We are huge Disney fans. That might seem like an obvious statement, given the fact we have four girls (hello, princesses!). However, I feel like I’ve grown into my love of Disney just as I’ve grown into mommy jeans and coffee. We’ve had lots of fun exploring that love with Finding Dory: The Essential Guide and The Disney Book: A Celebration of the World of Disney from DK Books.
One of the very first movies I remember watching is The Little Mermaid. We didn’t have a TV when I was growing up, so I saw it at my godparents’ house. Appearing in 1989, Ariel was the first Disney princess in 30 years. She is “different from her three gentle predecessors” and “her courage as she risks everything to determine her own life paved the way for a whole new era of self-empowered princesses.” What I found most interesting about this movie was that animators used footage of astronaut Sally Ride in space to create Ariel’s flowing movements underwater.
Another early memory is seeing Bambi at the Alliance Church we attended. That iconic scene where Bambi’s mother dies is etched into my memory, along with the grey classroom walls and the hard carpet I sat on, crying for Bambi. This movie was made in 1942 but began development in 1936. The animators actually used live models to help them draw the creatures in the movie. A neat bit of trivia I learned is that Thumper’s voice was done by a four-year-old actor!
One of our favourite authors growing up was Bill Peet. Every time we went to the library, we headed for the Bill Peet section to borrow our favourite books. As a teen, I discovered his autobiography and was fascinated to learn he began his drawing career as an animator for Walt Disney. Now, when we’re watching early Disney movies, I always watch the credits for Peet’s name. So of course I looked for him in The Disney Book. I discovered he was one of the big-top aficionados who worked on Dumbo. He also worked on 101 Dalmations, and The Disney Book includes a story sketch by Peet.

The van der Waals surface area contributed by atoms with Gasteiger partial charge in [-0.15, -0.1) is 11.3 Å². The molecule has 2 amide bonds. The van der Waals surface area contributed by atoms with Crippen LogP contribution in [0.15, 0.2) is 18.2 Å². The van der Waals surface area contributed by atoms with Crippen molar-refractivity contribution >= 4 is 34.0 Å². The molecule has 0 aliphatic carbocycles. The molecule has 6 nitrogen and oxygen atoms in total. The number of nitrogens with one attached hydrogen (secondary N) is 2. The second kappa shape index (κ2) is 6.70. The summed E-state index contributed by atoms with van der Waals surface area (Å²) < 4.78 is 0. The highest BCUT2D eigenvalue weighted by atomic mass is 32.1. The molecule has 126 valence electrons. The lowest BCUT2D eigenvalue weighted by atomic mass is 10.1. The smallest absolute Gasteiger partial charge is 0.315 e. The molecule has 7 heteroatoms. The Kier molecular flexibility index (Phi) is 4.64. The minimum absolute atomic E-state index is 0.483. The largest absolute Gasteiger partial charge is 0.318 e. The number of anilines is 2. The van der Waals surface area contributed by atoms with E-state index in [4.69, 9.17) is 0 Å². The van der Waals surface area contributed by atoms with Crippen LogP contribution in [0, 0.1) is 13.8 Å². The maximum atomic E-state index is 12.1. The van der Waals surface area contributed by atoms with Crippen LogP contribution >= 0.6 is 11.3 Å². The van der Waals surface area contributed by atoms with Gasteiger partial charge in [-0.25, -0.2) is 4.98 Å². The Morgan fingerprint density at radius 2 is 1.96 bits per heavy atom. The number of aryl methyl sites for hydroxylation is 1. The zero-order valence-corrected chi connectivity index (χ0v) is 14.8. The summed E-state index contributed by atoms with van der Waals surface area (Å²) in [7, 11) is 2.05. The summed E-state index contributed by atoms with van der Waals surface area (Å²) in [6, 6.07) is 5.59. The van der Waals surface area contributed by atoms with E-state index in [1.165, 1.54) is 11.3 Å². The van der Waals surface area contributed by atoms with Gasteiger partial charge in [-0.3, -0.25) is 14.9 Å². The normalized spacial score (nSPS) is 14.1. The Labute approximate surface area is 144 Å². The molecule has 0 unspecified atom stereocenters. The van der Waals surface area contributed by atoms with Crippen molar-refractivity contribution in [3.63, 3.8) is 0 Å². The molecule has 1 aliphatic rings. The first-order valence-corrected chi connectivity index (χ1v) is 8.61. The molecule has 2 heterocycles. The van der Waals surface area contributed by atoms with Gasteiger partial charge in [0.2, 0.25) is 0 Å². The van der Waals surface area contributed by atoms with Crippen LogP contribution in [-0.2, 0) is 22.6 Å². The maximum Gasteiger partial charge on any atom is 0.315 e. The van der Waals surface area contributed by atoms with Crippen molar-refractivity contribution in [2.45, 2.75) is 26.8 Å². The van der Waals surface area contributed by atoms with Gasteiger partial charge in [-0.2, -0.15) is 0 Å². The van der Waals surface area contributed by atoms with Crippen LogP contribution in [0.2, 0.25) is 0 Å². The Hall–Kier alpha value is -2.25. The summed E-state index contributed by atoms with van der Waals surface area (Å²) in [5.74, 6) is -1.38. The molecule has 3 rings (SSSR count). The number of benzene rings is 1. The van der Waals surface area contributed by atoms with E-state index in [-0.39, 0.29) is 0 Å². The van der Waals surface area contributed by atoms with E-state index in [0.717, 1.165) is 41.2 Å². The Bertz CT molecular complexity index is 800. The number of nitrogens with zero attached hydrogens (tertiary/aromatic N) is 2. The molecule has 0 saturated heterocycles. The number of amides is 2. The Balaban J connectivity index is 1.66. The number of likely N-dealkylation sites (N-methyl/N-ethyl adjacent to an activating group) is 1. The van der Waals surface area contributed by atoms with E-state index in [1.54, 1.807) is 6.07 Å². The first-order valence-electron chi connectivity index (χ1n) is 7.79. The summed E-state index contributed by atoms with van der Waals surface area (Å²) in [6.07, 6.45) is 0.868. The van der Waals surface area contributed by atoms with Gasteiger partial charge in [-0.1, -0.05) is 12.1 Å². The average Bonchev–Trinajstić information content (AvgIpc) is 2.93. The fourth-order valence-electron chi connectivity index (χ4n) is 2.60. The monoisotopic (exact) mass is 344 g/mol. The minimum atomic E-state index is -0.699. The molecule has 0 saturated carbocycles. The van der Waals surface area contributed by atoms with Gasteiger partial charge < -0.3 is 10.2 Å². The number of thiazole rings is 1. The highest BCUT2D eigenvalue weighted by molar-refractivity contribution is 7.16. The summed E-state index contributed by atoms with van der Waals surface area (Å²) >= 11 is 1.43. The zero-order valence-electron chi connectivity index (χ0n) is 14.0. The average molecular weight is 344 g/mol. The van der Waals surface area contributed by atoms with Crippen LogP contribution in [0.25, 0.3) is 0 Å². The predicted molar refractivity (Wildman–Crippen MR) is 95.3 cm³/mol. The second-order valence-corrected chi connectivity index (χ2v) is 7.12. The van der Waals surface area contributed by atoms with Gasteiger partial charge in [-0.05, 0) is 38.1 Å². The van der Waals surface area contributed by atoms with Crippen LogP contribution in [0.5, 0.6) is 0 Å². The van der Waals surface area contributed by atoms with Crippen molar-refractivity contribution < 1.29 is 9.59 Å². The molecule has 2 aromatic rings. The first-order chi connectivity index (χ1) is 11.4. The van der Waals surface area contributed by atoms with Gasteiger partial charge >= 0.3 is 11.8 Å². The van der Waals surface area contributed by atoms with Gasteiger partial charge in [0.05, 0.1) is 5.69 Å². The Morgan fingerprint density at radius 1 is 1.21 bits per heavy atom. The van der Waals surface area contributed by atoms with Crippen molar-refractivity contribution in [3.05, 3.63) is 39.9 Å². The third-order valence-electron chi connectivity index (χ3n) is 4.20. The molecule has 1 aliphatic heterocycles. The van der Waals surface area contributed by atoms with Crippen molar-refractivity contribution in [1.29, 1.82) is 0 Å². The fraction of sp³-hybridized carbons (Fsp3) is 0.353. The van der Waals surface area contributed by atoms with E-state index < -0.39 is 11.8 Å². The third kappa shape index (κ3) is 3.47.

The final chapter includes historical pictures and facts about Disneyland and Walt Disney World Resort. Apparently, the idea for a Disney theme park came to Walt Disney as he was on a daddy-daughter date with his two girls. As he sat eating peanuts and watching them on a ride, he had a vision for something better. The Disney Book explains what sets Disney parks apart from other theme parks. It includes details about Disney cruises, collectibles and pins, Animal Kingdom and Epcot, and the iconic castle.
The Disney Book spans Disney history from the 1920s when Walt worked at a newspaper in Kansas City to 2015, when Disney released 6 movies, including Cinderella, Inside Out and The Good Dinosaur (all worth watching more than once!). It includes archival photographs, original illustrations, scenes from the movies, trivia and fascinating facts, and more details about all your favourite Disney movies.
Finding Dory: The Essential Guide is an excellent companion book to The Disney Book. We saw Finding Dory in theatres (with much anticipation, like so many others!) and it was AMAZING. I laughed, I cried, I cheered. Finding Dory: The Essential Guide gives movie fans more details about Dory and all her friends. There are fun quizzes (e.g., “Memory Guide”), information about sea creatures (e.g., “How to Survive a Squid Attack”), and more.
Finding Dory: The Essential Guide is full of brightly coloured pages and scenes from the movie. It’s perfect for a beginner reader, but the whole family will have fun testing their knowledge of the sea with this book. It’s the perfect way to get more of your favourite fish (while waiting for Disney to make Finding Hank… or maybe Finding Destiny…).
Are there Disney fans in your home? What’s your favourite Disney movie?
I received these books for review courtesy of DK Canada; all opinions expressed are my own.
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